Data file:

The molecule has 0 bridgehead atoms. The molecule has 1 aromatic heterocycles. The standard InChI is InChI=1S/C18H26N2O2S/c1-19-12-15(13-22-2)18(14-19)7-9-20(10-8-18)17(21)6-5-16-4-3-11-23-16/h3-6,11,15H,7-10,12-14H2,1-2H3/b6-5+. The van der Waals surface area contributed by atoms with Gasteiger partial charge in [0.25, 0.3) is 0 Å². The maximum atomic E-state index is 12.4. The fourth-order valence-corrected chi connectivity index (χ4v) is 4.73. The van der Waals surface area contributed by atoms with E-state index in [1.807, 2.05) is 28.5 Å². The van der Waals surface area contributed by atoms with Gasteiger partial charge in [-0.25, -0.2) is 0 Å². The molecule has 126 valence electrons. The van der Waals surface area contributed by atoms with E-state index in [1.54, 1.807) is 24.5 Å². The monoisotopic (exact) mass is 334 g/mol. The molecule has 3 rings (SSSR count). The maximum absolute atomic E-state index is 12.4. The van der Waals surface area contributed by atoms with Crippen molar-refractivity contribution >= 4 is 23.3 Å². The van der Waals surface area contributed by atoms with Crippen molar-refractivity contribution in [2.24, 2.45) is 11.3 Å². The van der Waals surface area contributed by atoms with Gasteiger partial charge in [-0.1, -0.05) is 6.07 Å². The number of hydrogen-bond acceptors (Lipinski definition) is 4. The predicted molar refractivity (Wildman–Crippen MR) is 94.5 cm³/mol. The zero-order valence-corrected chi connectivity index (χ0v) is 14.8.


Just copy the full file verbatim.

The molecule has 0 bridgehead atoms. The molecule has 1 aromatic heterocycles. The standard InChI is InChI=1S/C18H26N2O2S/c1-19-12-15(13-22-2)18(14-19)7-9-20(10-8-18)17(21)6-5-16-4-3-11-23-16/h3-6,11,15H,7-10,12-14H2,1-2H3/b6-5+. The van der Waals surface area contributed by atoms with Gasteiger partial charge in [0.25, 0.3) is 0 Å². The maximum atomic E-state index is 12.4. The fourth-order valence-corrected chi connectivity index (χ4v) is 4.73. The van der Waals surface area contributed by atoms with E-state index in [1.807, 2.05) is 28.5 Å². The van der Waals surface area contributed by atoms with Gasteiger partial charge in [-0.25, -0.2) is 0 Å². The molecule has 126 valence electrons. The van der Waals surface area contributed by atoms with E-state index in [1.54, 1.807) is 24.5 Å². The monoisotopic (exact) mass is 334 g/mol. The molecule has 3 rings (SSSR count). The maximum absolute atomic E-state index is 12.4. The van der Waals surface area contributed by atoms with Crippen molar-refractivity contribution >= 4 is 23.3 Å². The van der Waals surface area contributed by atoms with Crippen molar-refractivity contribution in [2.24, 2.45) is 11.3 Å². The van der Waals surface area contributed by atoms with Gasteiger partial charge in [-0.1, -0.05) is 6.07 Å². The number of hydrogen-bond acceptors (Lipinski definition) is 4. The predicted molar refractivity (Wildman–Crippen MR) is 94.5 cm³/mol. The zero-order valence-corrected chi connectivity index (χ0v) is 14.8.